I first visited Guizhou five years ago. It was an exotic visit to one of the poorest provinces in China. There was plenty of talk about how the southern frontier provinces of Yunnan, Guizhou and Guangxi had been mandated by Beijing to take the lead in developing economic ties with India and other countries close to their borders.
The obligatory flurry of grand events and delegation visits that frequently accompany such announcements in China had begun. Guiyang, Guizhou’s capital, already had China-quality expressways and a new city was coming up in the suburbs to act as a catalyst for the upcoming spur in economic activity. The specifics of which industries or companies would play a role in this economic rejuvenation was still unclear.
On subsequent visits, I started meeting some companies which had started formulating plans for the Indian market. Interestingly I also picked up frequent references to the newly coined term ‘big data’. I initially put it down to the possibility that as an Indian I was being subjected to a customized “IT pitch” by the hosts.
When I made another trip as part of a CII delegation this summary pitch had turned into full-fledged campaign. An MoU was also signed between the local government, a local university and India’s NIIT for training of data engineers. A grand Big Data Expo was also held in 2016 to herald the province’s foray into Big Data. A mammoth-sized data center which resembled a slice of Silicon Valley had also been constructed. Names of several global internet giants were being dropped but the identity of the first large client who would shift its cloud servers to Guiyang remained elusive. Soon China Mobile, China Unicom and China Telecom launched their data centers. This was followed by commitments from Alibaba and Tencent. No surprises here.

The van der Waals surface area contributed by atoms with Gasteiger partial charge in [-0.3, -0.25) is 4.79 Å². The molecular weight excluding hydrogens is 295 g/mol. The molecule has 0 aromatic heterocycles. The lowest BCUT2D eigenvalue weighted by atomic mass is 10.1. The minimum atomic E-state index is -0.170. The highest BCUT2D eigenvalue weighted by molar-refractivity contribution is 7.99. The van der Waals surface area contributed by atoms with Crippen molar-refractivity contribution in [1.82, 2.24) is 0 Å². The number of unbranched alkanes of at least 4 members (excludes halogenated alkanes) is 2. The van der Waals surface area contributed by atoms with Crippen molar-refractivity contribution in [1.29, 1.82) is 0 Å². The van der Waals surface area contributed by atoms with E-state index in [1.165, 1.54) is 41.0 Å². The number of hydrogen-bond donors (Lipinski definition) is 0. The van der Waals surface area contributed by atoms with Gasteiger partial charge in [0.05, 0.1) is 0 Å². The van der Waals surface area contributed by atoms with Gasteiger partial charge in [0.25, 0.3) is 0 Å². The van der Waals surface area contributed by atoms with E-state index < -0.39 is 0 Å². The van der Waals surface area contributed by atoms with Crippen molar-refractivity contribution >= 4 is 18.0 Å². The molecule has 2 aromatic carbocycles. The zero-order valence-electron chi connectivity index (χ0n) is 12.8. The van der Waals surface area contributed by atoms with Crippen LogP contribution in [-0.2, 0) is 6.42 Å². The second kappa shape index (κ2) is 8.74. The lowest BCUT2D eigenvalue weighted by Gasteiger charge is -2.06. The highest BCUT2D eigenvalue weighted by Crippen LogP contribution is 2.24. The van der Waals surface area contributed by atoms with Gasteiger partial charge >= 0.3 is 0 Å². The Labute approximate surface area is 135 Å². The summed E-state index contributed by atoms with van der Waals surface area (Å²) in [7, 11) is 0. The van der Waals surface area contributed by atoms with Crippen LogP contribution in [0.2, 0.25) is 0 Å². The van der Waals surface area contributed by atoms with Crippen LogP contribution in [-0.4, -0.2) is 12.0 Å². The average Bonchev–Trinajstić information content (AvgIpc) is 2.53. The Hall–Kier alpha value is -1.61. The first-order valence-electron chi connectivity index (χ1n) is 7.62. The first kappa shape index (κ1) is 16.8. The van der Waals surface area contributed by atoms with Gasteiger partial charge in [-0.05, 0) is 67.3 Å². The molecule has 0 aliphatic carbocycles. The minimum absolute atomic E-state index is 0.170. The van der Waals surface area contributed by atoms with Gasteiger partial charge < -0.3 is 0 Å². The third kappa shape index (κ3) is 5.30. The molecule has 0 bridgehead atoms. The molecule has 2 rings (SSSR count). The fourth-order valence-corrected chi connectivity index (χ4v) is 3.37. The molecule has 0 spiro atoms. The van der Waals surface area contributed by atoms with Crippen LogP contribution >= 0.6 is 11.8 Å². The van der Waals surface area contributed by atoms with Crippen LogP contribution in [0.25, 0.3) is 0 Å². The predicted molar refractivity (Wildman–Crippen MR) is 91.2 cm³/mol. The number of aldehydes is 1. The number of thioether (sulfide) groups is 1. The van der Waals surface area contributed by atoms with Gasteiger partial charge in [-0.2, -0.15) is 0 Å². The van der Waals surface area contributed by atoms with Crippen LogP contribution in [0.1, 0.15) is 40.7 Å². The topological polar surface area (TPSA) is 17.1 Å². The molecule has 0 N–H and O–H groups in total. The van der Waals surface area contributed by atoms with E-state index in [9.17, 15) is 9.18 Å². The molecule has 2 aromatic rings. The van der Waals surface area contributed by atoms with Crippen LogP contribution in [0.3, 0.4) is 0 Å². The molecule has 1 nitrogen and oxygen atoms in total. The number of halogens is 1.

Last week Apple officially moved its iCloud data storage center to Guiyang after making an announcement last July. Nothing short of a coup this is for Guizhou. Well done!